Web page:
"There was a reason it was banned in the first place. Weed steals motivation and productivity, we should be giving to China for free so America can catch up in the world." And the earth is flat and the sky is falling. Let's see, Carl Sagan was a pot smoker I guess that smoking pot stole his motivation to pursue a phd and educating billions and billions of people. It's amazing that Willie Nelson has written thousands of songs and tours relentlessly probably stoned most of the time. I guess he's not motivated. Dustin Moskovits, a founder of Facebook was probably stoned as he worked his butt off making his first million. Add to this list Louis Armstrong, Shakespeare. Sir Richard Branson, Michael Phelps, Ted Turner, Stephen King etc... It's so sad that some people still suffer from the myths of Reefer Madness and the absolute stupidity of marijuana prohibition. This quote above is nothing but Reefer Madness and I doubt that the writer of the above quote ever smoked pot.


Wed, Oct 20, 2010 : 6:23 a.m.

Well, here we go folks. Watch this one closely, it will be a microcosm of how liberals build inefficienct economies. Somewhere Rube Goldberg is smiling as he gazes at the square wheel. Pot should be dispensed thru the pharmacy network that is alreay set up with regulation and oversight inspection.


Tue, Oct 19, 2010 : 9:38 p.m.

There was a reason it was banned in the first place. Weed steals motivation and productivity, we should be giving to China for free so America can catch up in the world.

Chase Ingersoll

Tue, Oct 19, 2010 : 4:50 p.m.

There is already a tax on any equipment or energy used to produce. Shouldn't that be enough for the government? Does anyone really think it is going to be cost effective to set up and enforce another regulatory and tax collection and scheme? So the same people that failed at implementing prohibition, are now expected to succeed at regulation. As much as I might personally dislike the smell of cannabis, I'm better that the tokers will win again as there is apparently more of them and they are more committed.


Tue, Oct 19, 2010 : 12:23 p.m.

Another interesting article... Legal History of Cannabis in the United States


Tue, Oct 19, 2010 : 12:17 p.m.

The bureaucratic authorities may do only what the law allows. The people may do whatever the law does not prohibit. It seems like our local authorities are trying to find ways to prohibit for everyone else what they find personally distasteful. Another dose of Reefer Madness anyone?


Tue, Oct 19, 2010 : 11:54 a.m.

Government should not only stay out of my bedroom, they should stay out of my grow room too! I know that they're politicians and bureaucrats, but there must be a pill (it certainly isn't a joint or a brownie) or something that they take when they go to work for the government that makes them think that they have the right to spy on us and pass unnecessary laws and invade our private lives!


Tue, Oct 19, 2010 : 11:48 a.m.

Local growers are up to par with those in California. Trimming machines, drying trays, chemicals to help the plants get bushier! As to the issue of legalization - well, let's just say that it's a BILLION dollar business in California alone, which, if taxed, would pull that state out of it's major financial ruin! The ONLY reason that Marijuana is illegal is due to ONE person who had a bug up his ass... Harry J. Anslinger.


Tue, Oct 19, 2010 : 11:40 a.m.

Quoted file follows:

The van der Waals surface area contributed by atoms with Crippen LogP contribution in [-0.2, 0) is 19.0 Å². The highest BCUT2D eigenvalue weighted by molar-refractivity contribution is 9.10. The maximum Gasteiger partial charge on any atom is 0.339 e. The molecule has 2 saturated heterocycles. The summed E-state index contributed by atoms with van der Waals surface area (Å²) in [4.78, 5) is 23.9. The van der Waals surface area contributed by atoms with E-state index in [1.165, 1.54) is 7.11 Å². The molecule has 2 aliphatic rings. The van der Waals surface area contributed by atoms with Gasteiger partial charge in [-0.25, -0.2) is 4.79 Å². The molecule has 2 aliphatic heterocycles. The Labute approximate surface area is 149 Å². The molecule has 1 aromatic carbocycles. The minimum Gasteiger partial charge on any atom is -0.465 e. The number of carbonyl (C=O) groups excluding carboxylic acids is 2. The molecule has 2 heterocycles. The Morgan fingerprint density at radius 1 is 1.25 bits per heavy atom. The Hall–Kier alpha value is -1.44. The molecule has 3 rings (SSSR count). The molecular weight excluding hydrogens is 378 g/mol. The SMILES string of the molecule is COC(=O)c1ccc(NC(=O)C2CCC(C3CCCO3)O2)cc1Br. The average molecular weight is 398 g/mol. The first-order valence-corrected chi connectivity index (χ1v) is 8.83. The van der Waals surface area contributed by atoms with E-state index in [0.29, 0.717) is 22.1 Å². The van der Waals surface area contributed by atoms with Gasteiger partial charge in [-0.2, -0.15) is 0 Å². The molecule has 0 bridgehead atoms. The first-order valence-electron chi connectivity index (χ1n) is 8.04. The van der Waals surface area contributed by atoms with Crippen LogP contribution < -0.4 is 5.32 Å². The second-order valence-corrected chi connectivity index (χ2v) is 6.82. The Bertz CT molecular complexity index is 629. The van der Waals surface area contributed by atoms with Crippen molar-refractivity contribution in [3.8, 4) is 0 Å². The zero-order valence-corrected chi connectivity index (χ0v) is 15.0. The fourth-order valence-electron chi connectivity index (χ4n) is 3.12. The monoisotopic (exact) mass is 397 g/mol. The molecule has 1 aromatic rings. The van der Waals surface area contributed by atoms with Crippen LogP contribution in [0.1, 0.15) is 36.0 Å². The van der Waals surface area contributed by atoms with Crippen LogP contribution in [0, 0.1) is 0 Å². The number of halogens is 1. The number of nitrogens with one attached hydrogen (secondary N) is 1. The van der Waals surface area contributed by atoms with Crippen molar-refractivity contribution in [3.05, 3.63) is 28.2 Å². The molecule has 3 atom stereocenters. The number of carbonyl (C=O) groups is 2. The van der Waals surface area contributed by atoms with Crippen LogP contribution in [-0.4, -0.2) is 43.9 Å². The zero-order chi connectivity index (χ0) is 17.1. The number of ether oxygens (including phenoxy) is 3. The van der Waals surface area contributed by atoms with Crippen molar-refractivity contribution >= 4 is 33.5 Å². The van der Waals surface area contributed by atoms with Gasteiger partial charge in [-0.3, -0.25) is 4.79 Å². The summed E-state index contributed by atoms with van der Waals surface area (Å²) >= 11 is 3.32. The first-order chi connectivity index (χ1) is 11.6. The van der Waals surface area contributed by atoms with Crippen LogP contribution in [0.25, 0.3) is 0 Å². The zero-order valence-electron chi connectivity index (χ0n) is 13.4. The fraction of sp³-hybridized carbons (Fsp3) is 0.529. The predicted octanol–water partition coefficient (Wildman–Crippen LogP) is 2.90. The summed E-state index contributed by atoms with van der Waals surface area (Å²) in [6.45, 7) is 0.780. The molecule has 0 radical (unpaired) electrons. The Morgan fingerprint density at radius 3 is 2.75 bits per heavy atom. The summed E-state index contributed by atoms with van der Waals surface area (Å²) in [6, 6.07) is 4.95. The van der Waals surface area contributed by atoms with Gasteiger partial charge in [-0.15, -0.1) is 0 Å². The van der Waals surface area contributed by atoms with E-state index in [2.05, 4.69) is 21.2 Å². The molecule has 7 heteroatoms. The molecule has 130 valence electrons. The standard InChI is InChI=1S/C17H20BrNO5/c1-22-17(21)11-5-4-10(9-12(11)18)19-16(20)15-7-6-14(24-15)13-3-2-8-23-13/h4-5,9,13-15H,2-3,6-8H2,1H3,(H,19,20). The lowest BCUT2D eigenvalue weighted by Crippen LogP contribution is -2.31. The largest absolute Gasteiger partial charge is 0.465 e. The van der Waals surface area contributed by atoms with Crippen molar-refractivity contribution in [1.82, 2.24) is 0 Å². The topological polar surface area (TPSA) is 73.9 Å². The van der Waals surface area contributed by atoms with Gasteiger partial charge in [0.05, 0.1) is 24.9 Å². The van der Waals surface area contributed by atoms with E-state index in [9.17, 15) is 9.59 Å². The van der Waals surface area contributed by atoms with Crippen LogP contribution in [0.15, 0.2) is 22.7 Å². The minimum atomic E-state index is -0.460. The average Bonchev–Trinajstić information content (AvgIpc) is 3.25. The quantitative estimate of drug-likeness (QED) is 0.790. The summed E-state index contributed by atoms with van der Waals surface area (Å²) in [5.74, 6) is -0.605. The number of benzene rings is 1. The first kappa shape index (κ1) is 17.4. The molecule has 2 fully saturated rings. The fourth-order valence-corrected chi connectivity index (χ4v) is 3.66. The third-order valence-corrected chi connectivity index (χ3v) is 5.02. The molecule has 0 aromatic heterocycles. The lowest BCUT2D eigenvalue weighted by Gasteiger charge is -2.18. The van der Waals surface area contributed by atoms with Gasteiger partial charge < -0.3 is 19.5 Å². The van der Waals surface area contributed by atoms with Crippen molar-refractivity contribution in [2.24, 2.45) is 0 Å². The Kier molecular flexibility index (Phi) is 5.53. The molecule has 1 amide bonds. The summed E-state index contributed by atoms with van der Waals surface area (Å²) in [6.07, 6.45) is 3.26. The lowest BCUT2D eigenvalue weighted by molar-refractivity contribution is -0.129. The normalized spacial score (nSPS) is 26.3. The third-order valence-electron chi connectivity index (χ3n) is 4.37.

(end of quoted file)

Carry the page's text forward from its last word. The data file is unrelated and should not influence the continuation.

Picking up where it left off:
Wow, Talk about opening up can of worms based on speculation and false hypotheses! If The city council and Postema think that the Michigan law is not written well or vague, it will only get worse if they try to "regulate" medical marijuana with all these extra zoning rules and determining "locally grown" and "purity standards" and stack all kinds of licensing and inspections to the local regulations they seem hell bent to write and enforce. Talk about expanding the bureaucracy for the sake of the bureaucracy! Stephen "the sky is falling" Postema talks like this is another burning porch couch issue to be nipped in the bud by Barney Fife. Unsafe electrical! I bet that an inspector could find more than a couple of violations in Postema's or any council person's own home! So let's start the inspections there! Growing marijuana for a patient caregiver relationship is not a home business! Do other home businesses currently have to have an electrical inspections? "Licensing scheme" is right. It's a scheme for government to snoop into people's personal lives and their homes! It's a scheme to suppress the state law and supplant it with new regulations to add the city coffers at the expense of medical patients. Tony Derezinski quotes are utter bureau-speak from a politician without any clue whatsoever. Maybe he should smoke a little pot, it might straighten out his thinking. Since when has council got anything right in the last 10 years? Kunselman might be on to something with the non profit thing, but think about the bureaucratic nightmare for a dispensary or even a one on one patient/caregiver relationship to become a non profit? Talk about making things mere complicated for patients caregivers and anyone else involved? There's a lot of angling by the politicians and the city administration about regulation. Some if that is plain Reefer Madness, but I bet that there's quite a bit of thought about the city making a buck off of all the regulations, licensing and inspections that they would like to implement. Leave the State law alone! Patients and caregivers will find their way. Ban dispensaries if you think it will help you sleep better, but it will not stop medical marijuana and the inevitable legalization of marijuana and industrial hemp. I hope that most of our council members and Postema himself has smoked pot at one time or another. They all know that it is harmless and will eventually be legalized, but for now they have to play their part and let their constituents know that they are not "soft on crime" and look like they are trying to do something even if it is misguided and could be discriminatory against people with serious medical conditions. They are constrained by political reality that a lot of people still suffer from Reefer Madness. It should be their jobs to dispel those tired myths instead of looking for ways to make matters worse. Look, voters will vote for you anyway even if you have to suffer from a public reefer madness, just do what's right and leave the State law alone!